Is color important in a work of art? Most would say a loud yes! However, look at the wonderful work of the great, late artist, Andrew Wyeth. His Dad, the famous illustrator N.C. Wyeth, was often telling Andrew that he needed to put more color in his paintings. However, Andrew continued with his low-color paintings that have become a landmark in his beautiful work. The feeling that he puts into his work reaches out and grabs one’s soul. So obviously, “color” is a personal matter.
|Garden Pond by Robert Reynolds, 29 x 19, watercolor painting on paper.|
For me, my interests in color have fluctuated over the years and my watercolor painting palette has changed in many ways during that time. For example, I used to include ivory black in my basic palette, but today I rarely use black mainly because it doesn’t produce the lively shadow tones and low intensity colors that I now create with other pigments. I also rely less on earth colors such as burnt sienna and burnt umber, because they seem too “heavy” in capturing the light and the airy feelings of sky, clouds, fog and mist.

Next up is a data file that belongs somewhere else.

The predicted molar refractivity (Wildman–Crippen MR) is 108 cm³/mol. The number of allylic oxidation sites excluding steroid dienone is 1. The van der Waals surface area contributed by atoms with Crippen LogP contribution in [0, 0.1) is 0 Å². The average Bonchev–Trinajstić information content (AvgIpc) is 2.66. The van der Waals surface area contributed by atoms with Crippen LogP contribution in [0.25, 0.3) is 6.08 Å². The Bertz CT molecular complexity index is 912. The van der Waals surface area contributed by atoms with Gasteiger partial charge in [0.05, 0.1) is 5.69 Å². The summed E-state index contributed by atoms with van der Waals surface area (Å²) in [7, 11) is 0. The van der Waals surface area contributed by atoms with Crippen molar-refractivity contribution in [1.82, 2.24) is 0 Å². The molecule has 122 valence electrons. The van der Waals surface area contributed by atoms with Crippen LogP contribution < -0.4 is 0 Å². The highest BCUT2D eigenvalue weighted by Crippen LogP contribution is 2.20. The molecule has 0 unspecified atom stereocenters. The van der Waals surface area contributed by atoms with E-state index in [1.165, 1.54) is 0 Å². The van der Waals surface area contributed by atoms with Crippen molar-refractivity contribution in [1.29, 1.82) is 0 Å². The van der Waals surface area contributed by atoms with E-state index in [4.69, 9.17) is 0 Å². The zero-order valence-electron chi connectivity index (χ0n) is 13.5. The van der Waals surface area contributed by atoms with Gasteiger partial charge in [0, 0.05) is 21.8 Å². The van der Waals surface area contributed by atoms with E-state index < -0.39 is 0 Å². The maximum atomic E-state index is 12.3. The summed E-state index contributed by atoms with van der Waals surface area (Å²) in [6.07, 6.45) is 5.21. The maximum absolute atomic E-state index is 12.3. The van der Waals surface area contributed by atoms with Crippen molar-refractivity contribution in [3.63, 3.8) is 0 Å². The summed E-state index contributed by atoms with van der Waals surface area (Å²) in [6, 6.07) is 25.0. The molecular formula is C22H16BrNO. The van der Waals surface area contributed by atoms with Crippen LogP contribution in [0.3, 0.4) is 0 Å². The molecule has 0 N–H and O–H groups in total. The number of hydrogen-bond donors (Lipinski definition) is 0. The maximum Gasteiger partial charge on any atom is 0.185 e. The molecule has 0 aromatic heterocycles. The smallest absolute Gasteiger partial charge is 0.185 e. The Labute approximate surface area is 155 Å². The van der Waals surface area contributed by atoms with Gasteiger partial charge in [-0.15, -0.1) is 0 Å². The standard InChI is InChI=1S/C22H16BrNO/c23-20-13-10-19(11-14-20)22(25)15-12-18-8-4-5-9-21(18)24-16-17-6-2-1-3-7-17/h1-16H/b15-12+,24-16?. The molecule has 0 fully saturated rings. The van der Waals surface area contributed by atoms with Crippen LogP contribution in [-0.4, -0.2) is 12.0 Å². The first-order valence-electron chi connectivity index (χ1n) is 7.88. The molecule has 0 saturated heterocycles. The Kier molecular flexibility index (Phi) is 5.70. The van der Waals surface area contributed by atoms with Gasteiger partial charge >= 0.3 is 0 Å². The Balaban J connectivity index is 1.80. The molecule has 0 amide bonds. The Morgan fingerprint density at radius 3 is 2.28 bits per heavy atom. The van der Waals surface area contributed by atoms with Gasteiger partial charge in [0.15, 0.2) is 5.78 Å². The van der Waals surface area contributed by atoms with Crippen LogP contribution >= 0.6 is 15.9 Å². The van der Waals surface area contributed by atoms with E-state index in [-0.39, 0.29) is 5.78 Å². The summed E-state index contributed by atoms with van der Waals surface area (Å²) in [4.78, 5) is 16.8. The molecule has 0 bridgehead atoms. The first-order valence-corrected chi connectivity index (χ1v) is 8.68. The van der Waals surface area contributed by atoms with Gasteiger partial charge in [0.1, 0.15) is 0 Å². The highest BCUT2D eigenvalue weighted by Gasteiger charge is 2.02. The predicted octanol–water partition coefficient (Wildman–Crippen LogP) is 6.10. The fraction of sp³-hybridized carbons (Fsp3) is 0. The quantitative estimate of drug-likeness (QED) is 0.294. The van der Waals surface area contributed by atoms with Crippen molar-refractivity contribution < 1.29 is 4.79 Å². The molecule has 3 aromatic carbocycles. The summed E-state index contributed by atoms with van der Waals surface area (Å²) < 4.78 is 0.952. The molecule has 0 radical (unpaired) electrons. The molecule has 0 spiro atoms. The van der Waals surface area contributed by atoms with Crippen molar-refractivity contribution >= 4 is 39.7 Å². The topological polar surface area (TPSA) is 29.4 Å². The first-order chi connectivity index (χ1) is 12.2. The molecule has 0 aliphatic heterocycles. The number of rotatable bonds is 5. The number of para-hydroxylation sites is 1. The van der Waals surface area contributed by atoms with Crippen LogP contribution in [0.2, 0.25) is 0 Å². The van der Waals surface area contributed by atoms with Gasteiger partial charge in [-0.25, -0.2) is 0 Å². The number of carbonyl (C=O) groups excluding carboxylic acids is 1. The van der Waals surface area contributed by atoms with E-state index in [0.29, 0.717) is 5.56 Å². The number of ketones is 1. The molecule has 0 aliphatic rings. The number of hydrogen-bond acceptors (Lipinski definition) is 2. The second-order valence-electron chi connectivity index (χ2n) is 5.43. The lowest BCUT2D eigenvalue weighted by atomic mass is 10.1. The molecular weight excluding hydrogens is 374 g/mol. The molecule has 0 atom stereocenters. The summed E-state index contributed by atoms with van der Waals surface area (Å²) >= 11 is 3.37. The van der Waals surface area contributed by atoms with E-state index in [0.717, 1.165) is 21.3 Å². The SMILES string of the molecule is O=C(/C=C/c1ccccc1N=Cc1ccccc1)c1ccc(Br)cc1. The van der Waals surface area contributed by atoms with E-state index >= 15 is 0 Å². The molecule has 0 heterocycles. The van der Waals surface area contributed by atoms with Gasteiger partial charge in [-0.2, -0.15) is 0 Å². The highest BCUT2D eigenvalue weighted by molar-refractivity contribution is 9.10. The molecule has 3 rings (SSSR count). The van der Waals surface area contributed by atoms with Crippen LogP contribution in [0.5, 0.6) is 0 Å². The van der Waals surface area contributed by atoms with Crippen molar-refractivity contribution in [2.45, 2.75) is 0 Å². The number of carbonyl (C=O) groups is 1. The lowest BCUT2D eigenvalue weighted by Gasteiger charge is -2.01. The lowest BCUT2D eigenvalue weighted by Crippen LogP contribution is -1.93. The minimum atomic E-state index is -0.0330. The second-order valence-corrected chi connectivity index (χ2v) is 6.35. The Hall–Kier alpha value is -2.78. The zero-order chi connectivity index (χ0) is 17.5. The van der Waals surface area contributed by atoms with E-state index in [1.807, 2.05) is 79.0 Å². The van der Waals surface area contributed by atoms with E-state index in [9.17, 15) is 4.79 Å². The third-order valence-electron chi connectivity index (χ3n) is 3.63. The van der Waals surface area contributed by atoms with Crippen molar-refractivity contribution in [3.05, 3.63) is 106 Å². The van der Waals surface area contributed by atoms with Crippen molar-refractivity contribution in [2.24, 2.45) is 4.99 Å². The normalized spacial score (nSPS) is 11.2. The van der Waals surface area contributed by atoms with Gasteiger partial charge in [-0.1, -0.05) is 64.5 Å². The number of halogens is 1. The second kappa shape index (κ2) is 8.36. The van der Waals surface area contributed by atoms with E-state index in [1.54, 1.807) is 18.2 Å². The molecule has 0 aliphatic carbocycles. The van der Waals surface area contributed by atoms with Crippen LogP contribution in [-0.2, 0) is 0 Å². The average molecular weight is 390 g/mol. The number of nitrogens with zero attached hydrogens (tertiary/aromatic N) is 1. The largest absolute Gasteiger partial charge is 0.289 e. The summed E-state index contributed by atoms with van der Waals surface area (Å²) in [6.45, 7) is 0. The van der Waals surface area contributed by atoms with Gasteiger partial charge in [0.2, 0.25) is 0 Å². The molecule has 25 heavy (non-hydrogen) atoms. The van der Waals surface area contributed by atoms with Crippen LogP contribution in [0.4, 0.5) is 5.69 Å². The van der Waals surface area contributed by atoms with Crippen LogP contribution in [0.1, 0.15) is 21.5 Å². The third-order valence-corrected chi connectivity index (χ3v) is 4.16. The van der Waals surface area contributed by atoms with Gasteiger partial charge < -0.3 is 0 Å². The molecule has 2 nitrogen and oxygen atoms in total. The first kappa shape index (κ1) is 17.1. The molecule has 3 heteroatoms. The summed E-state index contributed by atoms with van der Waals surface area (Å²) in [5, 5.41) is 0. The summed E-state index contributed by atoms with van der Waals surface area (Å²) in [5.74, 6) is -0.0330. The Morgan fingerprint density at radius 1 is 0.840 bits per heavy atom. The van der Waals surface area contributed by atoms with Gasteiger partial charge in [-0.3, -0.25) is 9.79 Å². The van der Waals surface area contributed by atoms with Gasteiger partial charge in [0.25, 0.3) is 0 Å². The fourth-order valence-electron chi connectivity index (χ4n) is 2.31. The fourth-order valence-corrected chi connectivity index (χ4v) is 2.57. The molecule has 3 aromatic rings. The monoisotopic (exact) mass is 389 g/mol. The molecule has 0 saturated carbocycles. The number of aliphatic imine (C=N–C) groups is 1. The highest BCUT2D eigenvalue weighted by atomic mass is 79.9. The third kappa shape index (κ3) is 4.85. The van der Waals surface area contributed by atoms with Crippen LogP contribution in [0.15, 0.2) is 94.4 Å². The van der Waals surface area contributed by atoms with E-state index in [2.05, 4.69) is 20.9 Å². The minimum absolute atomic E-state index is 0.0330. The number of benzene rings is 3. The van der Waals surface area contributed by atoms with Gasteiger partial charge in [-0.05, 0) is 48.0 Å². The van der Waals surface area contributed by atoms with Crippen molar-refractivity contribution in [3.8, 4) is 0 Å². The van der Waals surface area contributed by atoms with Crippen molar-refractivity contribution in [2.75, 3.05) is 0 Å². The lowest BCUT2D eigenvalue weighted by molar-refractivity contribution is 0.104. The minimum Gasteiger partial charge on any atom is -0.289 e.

|Forest Light/Big Sur by Robert Reynolds,
28 x 19, watercolor painting on paper.
|Shallow Waters by Robert Reynolds, 29 x 19,
watercolor painting on paper.
But I do love these pigments and use them quite often in my watercolor paintings, just not for atmospheric effects. In fact I’ve had the privilege of watching them being made during the two times that I visited the Windsor/Newton factory located in Harrow, London. If you are ever in London, take the tour of this famous fine arts paint factory. You will be in pigment wonderland!
|My basic watercolor painting palette.|
My basic watercolor palette adds up to about 15 colors, and I do add other colors when I feel the need to do so. But in general, whenever I paint, I simply try to be conscious of which colors are staining colors. For example, at one time I relied on a mixture of hooker’s green dark and alizarin crimson when creating the effect of tree foliage. The interplay of both colors did create beautiful foliage. However, the colors seemed to lock themselves into the paper. It was difficult to remove the mixture colors from the paper, which I do quite often.
Because of this issue, I began to use mixtures of blues and yellows to create my own greens. On the whole, however, there’s no reason to avoid staining colors. They pose no insurmountable difficulties for experienced watercolorists and can be quite useful when an area needs to be glazed with a second color without lifting the first color in the process. Quite often, for example, I’ll use alizarin crimson as a glazing color to unify a number of elements in my works. More soon,